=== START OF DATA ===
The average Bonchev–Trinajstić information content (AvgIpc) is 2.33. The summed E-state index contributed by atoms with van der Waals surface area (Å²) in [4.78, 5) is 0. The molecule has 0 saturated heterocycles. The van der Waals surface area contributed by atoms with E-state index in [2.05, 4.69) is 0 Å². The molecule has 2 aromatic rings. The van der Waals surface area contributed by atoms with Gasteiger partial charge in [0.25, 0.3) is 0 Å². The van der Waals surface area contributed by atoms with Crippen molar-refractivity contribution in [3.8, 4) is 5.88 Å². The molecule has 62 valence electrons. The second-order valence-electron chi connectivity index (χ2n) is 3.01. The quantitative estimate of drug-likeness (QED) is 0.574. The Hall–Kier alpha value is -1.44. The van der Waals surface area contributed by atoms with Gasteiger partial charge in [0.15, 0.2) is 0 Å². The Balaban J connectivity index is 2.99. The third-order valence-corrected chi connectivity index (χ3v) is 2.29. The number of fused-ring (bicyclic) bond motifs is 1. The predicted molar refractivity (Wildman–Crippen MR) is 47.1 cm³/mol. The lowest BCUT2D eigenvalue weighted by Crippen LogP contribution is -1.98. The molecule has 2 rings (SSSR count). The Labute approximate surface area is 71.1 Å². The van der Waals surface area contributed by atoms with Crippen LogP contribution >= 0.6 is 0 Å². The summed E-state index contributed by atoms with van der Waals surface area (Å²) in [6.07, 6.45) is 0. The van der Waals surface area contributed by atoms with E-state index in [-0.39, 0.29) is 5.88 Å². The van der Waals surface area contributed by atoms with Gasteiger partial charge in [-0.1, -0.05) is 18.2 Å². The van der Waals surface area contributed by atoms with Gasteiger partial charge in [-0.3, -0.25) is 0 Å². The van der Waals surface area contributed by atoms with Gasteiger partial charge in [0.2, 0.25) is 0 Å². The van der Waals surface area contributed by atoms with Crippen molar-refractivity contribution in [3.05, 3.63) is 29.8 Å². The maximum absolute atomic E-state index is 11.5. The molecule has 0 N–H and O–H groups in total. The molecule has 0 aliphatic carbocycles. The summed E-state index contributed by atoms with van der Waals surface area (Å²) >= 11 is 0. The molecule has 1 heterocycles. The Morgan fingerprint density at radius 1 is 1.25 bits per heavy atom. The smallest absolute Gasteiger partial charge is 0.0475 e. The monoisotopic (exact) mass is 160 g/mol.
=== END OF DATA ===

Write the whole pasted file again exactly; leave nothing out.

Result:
The average Bonchev–Trinajstić information content (AvgIpc) is 2.33. The summed E-state index contributed by atoms with van der Waals surface area (Å²) in [4.78, 5) is 0. The molecule has 0 saturated heterocycles. The van der Waals surface area contributed by atoms with E-state index in [2.05, 4.69) is 0 Å². The molecule has 2 aromatic rings. The van der Waals surface area contributed by atoms with Gasteiger partial charge in [0.25, 0.3) is 0 Å². The van der Waals surface area contributed by atoms with Crippen molar-refractivity contribution in [3.8, 4) is 5.88 Å². The molecule has 62 valence electrons. The second-order valence-electron chi connectivity index (χ2n) is 3.01. The quantitative estimate of drug-likeness (QED) is 0.574. The Hall–Kier alpha value is -1.44. The van der Waals surface area contributed by atoms with Gasteiger partial charge in [0.15, 0.2) is 0 Å². The Balaban J connectivity index is 2.99. The third-order valence-corrected chi connectivity index (χ3v) is 2.29. The number of fused-ring (bicyclic) bond motifs is 1. The predicted molar refractivity (Wildman–Crippen MR) is 47.1 cm³/mol. The lowest BCUT2D eigenvalue weighted by Crippen LogP contribution is -1.98. The molecule has 2 rings (SSSR count). The Labute approximate surface area is 71.1 Å². The van der Waals surface area contributed by atoms with Crippen LogP contribution >= 0.6 is 0 Å². The summed E-state index contributed by atoms with van der Waals surface area (Å²) in [6.07, 6.45) is 0. The van der Waals surface area contributed by atoms with E-state index in [-0.39, 0.29) is 5.88 Å². The van der Waals surface area contributed by atoms with Gasteiger partial charge in [-0.1, -0.05) is 18.2 Å². The van der Waals surface area contributed by atoms with Gasteiger partial charge in [-0.3, -0.25) is 0 Å². The van der Waals surface area contributed by atoms with Gasteiger partial charge in [0.2, 0.25) is 0 Å². The van der Waals surface area contributed by atoms with Crippen molar-refractivity contribution in [3.05, 3.63) is 29.8 Å². The maximum absolute atomic E-state index is 11.5. The molecule has 0 N–H and O–H groups in total. The molecule has 0 aliphatic carbocycles. The summed E-state index contributed by atoms with van der Waals surface area (Å²) >= 11 is 0. The molecule has 1 heterocycles. The Morgan fingerprint density at radius 1 is 1.25 bits per heavy atom. The smallest absolute Gasteiger partial charge is 0.0475 e. The monoisotopic (exact) mass is 160 g/mol.